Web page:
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2014 Preview: The new replay rule is here

Mar 25, 2014, 8:23 AM EST

If Major League Baseball got this right, we may never see a game turn on a blown call again. At least an important game. When everyone is paying attention. And if there weren’t more egregiously blown calls earlier in the game.

Expanded replay is a new fact of life for the 2014 season and that little caveat above reflects the fact that, while baseball could have instituted a system in which every close play is examined, it chose to start more conservatively. It has put the onus on managers — not umpires — to make sure controversial plays are reviewed, and it has given managers a somewhat limited ability to initiate such reviews. The basics:

    • Managers will start each game with one replay challenge to use;
    • If a manager uses a challenge and any portion of a challenged play is overturned, then the manager who challenged the play will retain the ability to challenge one more play during the game.  Under no circumstances may a manager challenge more than two plays in a game.
    • If the managers challengers are used up — and if it’s after the seventh inning — the umpires may choose to invoke instant replay on any reviewable call.  Home run and other boundary calls will always be reviewable, however.

As for the procedure: there will be a headset near home plate in all 30 parks.  From there, the Crew Chief will be connected to the Replay Command Center at MLB Advanced Media headquarters in New York.  There, major league Umpires will be staffed as replay officials, viewing the video feeds. Replay officials will make the ultimate determination of whether to overturn the call on a “clear and convincing evidence” standard. The hope is that the process will only take a minute or two. In spring training thus far, most reviews have been short and relatively seamless.

The obvious goal of the limited challenge system is to keep the delays to a minimum and to keep obsessive managers from challenging every single potential missed call. Inherent in this — but not too often said lest baseball officials be seen as minimizing the impact of blown calls — is that not too many games actually turn on umpire mistakes. Oh, they do in the aggregate in the form of inconsistent strike zones, but balls and strikes were never going to be on the table here. But they don’t turn on an egregiously bad out/safe call at first base or a blatant misapplication of the rules too terribly often. We certainly remember those, and a big part of the replay system is to make sure that those memorable missed calls no longer affect outcomes and, at the same time, don’t stick in people’s memories and reflect poorly on Major League Baseball.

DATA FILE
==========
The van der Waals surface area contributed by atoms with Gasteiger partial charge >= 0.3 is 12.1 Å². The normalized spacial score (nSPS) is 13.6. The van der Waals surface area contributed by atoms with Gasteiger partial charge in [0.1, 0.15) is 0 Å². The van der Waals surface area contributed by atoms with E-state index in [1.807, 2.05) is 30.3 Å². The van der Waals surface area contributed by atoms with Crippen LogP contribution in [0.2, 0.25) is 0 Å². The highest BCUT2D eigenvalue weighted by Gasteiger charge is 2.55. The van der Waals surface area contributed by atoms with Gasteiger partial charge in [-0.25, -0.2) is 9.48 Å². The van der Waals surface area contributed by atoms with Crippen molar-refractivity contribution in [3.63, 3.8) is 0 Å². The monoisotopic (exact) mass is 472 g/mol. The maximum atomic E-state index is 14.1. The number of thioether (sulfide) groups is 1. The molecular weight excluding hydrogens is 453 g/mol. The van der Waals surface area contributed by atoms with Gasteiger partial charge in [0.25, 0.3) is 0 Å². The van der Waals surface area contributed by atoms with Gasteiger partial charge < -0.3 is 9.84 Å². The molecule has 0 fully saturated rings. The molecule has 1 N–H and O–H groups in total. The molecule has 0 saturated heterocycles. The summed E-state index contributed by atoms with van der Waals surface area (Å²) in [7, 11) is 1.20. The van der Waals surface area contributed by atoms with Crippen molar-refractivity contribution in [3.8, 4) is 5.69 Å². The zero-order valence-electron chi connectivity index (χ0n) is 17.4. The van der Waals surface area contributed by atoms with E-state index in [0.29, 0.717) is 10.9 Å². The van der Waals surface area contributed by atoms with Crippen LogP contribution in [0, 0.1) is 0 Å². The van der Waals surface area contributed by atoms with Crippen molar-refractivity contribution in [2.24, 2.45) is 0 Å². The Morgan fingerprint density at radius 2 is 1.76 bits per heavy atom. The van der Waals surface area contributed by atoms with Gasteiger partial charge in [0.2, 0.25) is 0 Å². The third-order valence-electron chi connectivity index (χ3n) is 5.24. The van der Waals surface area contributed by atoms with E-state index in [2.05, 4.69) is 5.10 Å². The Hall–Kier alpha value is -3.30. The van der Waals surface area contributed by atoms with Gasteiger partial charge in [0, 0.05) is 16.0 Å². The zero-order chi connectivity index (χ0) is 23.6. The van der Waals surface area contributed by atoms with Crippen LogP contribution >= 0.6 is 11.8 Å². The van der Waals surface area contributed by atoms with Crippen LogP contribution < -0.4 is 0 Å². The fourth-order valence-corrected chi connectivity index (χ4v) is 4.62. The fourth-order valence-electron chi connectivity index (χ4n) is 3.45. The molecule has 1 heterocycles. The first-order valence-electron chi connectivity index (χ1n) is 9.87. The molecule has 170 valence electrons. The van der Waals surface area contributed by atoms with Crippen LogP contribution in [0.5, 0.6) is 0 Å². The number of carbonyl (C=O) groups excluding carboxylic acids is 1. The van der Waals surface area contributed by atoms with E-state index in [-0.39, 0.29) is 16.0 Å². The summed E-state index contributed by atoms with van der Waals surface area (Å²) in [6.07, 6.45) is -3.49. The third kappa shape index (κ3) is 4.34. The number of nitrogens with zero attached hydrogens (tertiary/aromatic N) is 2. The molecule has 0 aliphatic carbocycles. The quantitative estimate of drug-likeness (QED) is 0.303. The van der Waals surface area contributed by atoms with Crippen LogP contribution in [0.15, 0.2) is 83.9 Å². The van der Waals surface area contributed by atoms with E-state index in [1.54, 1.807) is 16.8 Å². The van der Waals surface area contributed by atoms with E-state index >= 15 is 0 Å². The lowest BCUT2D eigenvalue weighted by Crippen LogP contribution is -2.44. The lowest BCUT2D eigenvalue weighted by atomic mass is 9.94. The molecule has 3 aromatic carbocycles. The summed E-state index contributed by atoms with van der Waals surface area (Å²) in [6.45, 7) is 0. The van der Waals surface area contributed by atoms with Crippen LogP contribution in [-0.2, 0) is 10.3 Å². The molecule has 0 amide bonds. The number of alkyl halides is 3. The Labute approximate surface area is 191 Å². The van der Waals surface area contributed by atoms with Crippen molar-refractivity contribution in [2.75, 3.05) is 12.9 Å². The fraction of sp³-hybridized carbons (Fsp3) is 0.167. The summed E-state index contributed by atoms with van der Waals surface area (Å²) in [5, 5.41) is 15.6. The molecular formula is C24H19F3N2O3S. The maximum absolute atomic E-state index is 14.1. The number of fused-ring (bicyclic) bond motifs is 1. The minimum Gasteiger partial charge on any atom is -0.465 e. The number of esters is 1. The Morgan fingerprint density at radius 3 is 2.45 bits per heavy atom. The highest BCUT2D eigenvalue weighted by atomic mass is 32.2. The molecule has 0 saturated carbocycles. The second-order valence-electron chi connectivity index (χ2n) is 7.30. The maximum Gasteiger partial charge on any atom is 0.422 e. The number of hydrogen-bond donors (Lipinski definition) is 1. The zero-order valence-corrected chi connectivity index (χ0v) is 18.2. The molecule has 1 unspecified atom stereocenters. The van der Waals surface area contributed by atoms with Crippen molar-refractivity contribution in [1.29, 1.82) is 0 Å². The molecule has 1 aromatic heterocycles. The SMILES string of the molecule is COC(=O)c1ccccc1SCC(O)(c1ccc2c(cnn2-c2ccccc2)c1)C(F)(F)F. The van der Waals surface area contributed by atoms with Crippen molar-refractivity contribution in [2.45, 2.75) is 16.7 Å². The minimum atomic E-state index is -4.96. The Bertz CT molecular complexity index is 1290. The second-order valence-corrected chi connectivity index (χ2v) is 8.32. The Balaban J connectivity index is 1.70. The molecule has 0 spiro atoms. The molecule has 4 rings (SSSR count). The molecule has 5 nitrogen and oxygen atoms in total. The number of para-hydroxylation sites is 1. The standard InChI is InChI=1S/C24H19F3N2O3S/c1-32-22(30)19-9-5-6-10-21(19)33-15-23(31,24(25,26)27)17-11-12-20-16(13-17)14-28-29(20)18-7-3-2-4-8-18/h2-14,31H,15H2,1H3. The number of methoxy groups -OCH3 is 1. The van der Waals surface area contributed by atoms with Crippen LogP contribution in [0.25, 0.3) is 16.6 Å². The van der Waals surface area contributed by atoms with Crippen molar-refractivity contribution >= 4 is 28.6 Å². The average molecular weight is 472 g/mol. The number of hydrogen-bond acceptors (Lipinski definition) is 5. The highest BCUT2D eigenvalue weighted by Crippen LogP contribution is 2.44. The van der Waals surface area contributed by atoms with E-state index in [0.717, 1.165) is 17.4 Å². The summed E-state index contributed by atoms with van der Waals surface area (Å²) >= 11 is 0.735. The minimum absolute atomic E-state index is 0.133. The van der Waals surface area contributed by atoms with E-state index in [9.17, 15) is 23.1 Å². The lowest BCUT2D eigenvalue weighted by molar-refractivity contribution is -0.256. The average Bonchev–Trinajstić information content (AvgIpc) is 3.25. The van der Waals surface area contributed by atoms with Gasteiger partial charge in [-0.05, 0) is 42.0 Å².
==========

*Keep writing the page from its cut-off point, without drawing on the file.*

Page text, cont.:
But whatever the motivation and whatever the actual impact on games and outcomes, it’s a pretty big and pretty welcome step for Major League Baseball to turn to technology. The league has always taken a conservative approach to innovation, especially technological innovation, and while baseball wading into replay is pretty late compared to the other sports leagues, it’s downright visionary by its own historical standards.

  1. darthicarus - Mar 25, 2014 at 8:38 AM

    I can’t wait for the first regular season game to use this. The challenge will probably take 2-4 minutes total and the first media blitz against it will state how the game dragged on & this is terrible for the game of baseball. Meanwhile the last 2 minutes of a college basketball game (NBA might be the same but I stopped watching that years ago) takes roughly 45 minutes thanks to fouls/timeouts/etc.

    • renaado - Mar 25, 2014 at 9:16 AM

      THANK YOU REPLAY RULE !!

    • moogro - Mar 25, 2014 at 3:38 PM

      The replays are demonstrably getting faster and faster. The only thing dragging them out is managers still arguing even during and after the replay. They need to nip that in the bud.

  2. chacochicken - Mar 25, 2014 at 8:55 AM

    I’ve been watching a lot of ST games and the announcers are probably 60-40 against replay or at t least highly skeptical of the speed and utility of replay. Mostly they think it is just going to take too long assuming that it will be 5+ minutes for the average replay challenge. I’ve heard one announcer say that replay could cause umpires to be less concerned with getting a call right because replay will fix it if he is wrong. On the other hand a former player-now announcer said that this will put so much pressure “constantly second guessing” the umps and they might end up with more bad calls.
    Fortunately, no one, at least that I’ve heard, has declared this to be a catastrophic doom for baseball. The amazing thing is they seem to find a way to bring it up every game regardless of whether it is a replay game or otherwise.

  3. nothanksimdriving123 - Mar 25, 2014 at 2:40 PM

    Dear MLB,
    Can we perhaps make this new rule retroactive to 2010?
    Thanks,
    Armando Galarraga

  4. moogro - Mar 25, 2014 at 3:52 PM

    The home plate collision rule may be slow to come around. That preseason game where Carlos Ruiz blocked the plate without having the ball yet (I forget the rest of the details) stopping the runner in his tracks with his legs and yet the umpire called the runner out was exactly what should not have happened. But it was a good day for MLB network. Dave Valle defended the play, Bill Ripken explained why that was exactly wrong to his face with Vasgersian nodding along, then Ripken later included it in a Diamond Demo. Fortunately, there were three other plays at the plate that day, and Ripken and others later going out of their way to demonstrate how the catchers did it right by allowing the lane and still applying the tag.

  5. zdravit - Mar 25, 2014 at 4:32 PM

    This is my protest sign. The purity of the game is at stake.

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